Sustainable living, systemic changes in production systems key to addressing planetary crisis

Quezon City—Pursuing more sustainable lifestyles and shifting to low-carbon and sustainable production systems will address the triple planetary crisis (climate change, biodiversity loss, and pollution) confronting humanity today.

This was emphasized during the second episode of webcast Stories for a Better Reality, a collaboration between the Climate Change Commission and The Climate Reality Project Philippines Youth Cluster with support from the Department of Education, the Department of Environment and Natural Resources (DENR), the National Youth Commission; and youth groups Kids for Kids and Wavefarers.

In line with the observance of the Philippine Environment Month, the episode entitled “Tayo at ang Natatanging Mundo: Sustainable Actions For The Planet” underscored the intersection of sustainability, climate action, and environmental protection.

Sobra-sobra na ang mga greenhouse gases (GHG) dahil sa activities ng mga tao. Kasi napaka-unsustainable na ng ating lifestyle. Sobrang taas ng ating konsumo sa mga resources at hindi natin iniisip na may consequences ito,” Dr. Maria Angela Zafra, the Executive Director of Strategic Development Research Institute mentioned during the #ExpertExplain segment of the episode.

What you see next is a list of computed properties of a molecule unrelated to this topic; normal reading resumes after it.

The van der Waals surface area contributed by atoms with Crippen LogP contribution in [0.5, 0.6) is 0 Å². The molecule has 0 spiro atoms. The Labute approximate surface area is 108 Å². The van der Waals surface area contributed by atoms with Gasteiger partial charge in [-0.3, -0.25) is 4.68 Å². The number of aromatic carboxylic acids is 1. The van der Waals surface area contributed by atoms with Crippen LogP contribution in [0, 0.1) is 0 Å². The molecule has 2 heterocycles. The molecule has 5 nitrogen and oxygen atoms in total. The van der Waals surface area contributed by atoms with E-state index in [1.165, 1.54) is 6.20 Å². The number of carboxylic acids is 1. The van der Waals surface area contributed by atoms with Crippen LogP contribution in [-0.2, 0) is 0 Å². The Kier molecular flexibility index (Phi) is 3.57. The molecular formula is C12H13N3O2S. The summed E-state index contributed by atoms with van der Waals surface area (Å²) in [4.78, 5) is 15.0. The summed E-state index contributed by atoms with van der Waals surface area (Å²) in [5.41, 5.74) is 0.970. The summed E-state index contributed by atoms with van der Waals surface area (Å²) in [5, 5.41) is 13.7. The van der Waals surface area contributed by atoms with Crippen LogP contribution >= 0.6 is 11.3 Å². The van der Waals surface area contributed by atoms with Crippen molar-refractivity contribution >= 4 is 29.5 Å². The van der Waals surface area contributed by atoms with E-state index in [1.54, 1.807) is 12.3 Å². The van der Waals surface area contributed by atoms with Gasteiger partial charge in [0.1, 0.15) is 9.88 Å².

Lessening carbon footprints through personal sustainable practices

The world is producing 2.12 billion metric tons of solid waste each year, with each person accounting for an average of 0.74 kilograms of trash every day. The decay of the organic proportion of solid waste is contributing to about 5% of global greenhouse gas emissions.

“I am part of this problem, so I decided to become part of the solution,” Danie Marie Perez, the CEO and Founder of Sustainability Hero shared.

Realizing the gravity of issues on solid waste, Perez shifted to a zero-waste lifestyle by making conscious and intentional choices. Adopting waste-free practices, she started to use eco-bags when shopping, opt for reusable containers for food packaging, and bring reusable water bottles wherever she goes. She also started purchasing sustainable hygiene products like shampoo bars, menstrual cups, cloth pads, and bamboo toothbrushes.